Band inspired by Native American melodies makes its way to international music festival

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FARMINGTON, N.M. – A group of Farmington musicians is taking the international stage, playing and celebrating their music at the World of Music Art and Dance Festival in South Africa in early October.

Nine years ago, three Farmington musicians found friendship through music said Mike McCluhan, bassist for D’DAT.

“We are all kind of a byproduct if you will of this little community here, it’s a little transient community where these three different people kind of all came together for whatever reason I don’t know if we ever would have known each other if it wasn’t for playing music,” said McCluhan. 

They ended up forming the jazz band D’DAT, but this isn’t any old jazz music said the band’s trumpet player and artistic director, Delbert Anderson.

“There is a lack of representation in the indigenous area especially ancient early indigenous music and part of what D’DAT does, is we help preserve that music by bringing the older melodies back by putting them in more of a modern society type of listening- and its received very well,” said Anderson.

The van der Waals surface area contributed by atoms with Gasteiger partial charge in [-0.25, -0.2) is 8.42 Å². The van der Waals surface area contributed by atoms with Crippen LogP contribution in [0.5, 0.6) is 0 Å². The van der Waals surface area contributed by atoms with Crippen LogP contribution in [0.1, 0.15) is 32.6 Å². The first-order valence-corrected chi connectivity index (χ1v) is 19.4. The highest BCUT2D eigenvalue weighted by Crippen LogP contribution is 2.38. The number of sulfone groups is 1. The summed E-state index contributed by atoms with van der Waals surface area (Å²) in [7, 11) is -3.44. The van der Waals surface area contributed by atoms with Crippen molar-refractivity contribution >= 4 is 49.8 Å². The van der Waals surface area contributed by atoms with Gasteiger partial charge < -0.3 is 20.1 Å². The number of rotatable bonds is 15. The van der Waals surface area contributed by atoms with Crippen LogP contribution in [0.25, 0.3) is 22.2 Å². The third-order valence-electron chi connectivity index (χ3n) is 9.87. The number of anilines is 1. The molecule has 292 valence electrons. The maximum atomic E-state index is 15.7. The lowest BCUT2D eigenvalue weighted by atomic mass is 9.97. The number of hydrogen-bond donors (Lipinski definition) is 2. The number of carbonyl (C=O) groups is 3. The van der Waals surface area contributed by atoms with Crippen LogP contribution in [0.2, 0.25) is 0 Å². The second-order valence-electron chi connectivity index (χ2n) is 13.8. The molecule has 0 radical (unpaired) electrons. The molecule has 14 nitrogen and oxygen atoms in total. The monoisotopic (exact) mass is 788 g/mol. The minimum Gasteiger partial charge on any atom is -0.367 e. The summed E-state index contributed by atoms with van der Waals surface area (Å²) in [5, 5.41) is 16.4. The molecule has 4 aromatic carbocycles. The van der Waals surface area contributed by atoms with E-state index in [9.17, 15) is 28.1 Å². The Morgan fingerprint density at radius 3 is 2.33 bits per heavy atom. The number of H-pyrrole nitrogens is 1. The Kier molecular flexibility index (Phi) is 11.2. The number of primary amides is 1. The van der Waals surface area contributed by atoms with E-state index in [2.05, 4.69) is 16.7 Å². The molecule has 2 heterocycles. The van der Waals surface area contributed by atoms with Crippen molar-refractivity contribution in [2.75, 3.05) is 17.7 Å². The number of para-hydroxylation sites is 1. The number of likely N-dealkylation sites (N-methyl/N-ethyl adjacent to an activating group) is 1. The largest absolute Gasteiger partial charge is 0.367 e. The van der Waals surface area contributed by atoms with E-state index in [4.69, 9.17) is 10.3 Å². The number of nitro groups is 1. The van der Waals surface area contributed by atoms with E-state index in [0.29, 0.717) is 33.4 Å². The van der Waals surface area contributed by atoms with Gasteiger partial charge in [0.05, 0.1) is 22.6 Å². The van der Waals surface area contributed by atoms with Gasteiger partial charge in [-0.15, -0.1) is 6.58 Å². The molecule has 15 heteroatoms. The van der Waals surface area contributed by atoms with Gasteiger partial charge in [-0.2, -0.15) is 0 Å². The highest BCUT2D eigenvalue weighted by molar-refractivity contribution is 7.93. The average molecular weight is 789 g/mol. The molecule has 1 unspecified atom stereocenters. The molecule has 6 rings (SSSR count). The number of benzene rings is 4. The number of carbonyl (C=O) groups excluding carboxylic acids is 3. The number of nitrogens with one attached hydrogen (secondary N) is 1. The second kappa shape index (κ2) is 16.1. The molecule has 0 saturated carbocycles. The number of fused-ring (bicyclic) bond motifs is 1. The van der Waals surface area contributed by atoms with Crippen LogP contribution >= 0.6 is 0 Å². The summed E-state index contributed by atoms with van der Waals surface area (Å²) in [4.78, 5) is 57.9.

D’DAT was invited to attend the World of Music Art and Dance festival in South Africa this year. So, the Mid-Atlantic Arts Foundation helped sponsor the band to journey across the globe, in order to showcase their music at a festival spotlighting on indigenous artists from around the world.

“In a lot of ways its intimidating because these are musicians that are really well established there’s an Italian band for instance that has half a million followers and then there is us,” said D’DAT’s drummer and owner of D’DAT management, Nicholas Joseph Lucero.

And it’s not just an opportunity to reach a global audience but a way to help preserve the ancient melodies of the southwest.

“There are tons of South African tribes tribal music groups that will be performing so will be the D’DAT, the Delbert Anderson Trio will be featured there do to the nature of melodies being indigenous, indigenous inspired,” said Anderson. 

McCluhan added, “This is just a continuation of that it’s just a big adventure, a big adventure that reads something like from a novel.”

While in South Africa D’DAT will also record a cross-cultural album with musicians from four different South African tribes.